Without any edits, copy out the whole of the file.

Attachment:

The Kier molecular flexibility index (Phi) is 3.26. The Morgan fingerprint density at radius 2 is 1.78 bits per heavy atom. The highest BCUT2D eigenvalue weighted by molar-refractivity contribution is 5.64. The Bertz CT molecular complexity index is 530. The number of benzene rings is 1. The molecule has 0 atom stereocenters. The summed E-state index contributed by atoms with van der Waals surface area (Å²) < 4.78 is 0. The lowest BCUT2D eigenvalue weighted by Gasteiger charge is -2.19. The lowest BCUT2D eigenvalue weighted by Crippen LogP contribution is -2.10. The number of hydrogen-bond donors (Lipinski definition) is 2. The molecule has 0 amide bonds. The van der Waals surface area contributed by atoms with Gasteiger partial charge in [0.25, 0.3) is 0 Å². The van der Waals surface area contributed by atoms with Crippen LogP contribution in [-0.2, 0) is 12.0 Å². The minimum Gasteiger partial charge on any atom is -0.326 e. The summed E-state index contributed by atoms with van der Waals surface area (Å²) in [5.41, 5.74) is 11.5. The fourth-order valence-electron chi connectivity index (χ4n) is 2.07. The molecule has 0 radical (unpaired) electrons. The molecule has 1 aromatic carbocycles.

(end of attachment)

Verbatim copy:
The Kier molecular flexibility index (Phi) is 3.26. The Morgan fingerprint density at radius 2 is 1.78 bits per heavy atom. The highest BCUT2D eigenvalue weighted by molar-refractivity contribution is 5.64. The Bertz CT molecular complexity index is 530. The number of benzene rings is 1. The molecule has 0 atom stereocenters. The summed E-state index contributed by atoms with van der Waals surface area (Å²) < 4.78 is 0. The lowest BCUT2D eigenvalue weighted by Gasteiger charge is -2.19. The lowest BCUT2D eigenvalue weighted by Crippen LogP contribution is -2.10. The number of hydrogen-bond donors (Lipinski definition) is 2. The molecule has 0 amide bonds. The van der Waals surface area contributed by atoms with Gasteiger partial charge in [0.25, 0.3) is 0 Å². The van der Waals surface area contributed by atoms with Crippen LogP contribution in [-0.2, 0) is 12.0 Å². The minimum Gasteiger partial charge on any atom is -0.326 e. The summed E-state index contributed by atoms with van der Waals surface area (Å²) in [5.41, 5.74) is 11.5. The fourth-order valence-electron chi connectivity index (χ4n) is 2.07. The molecule has 0 radical (unpaired) electrons. The molecule has 1 aromatic carbocycles.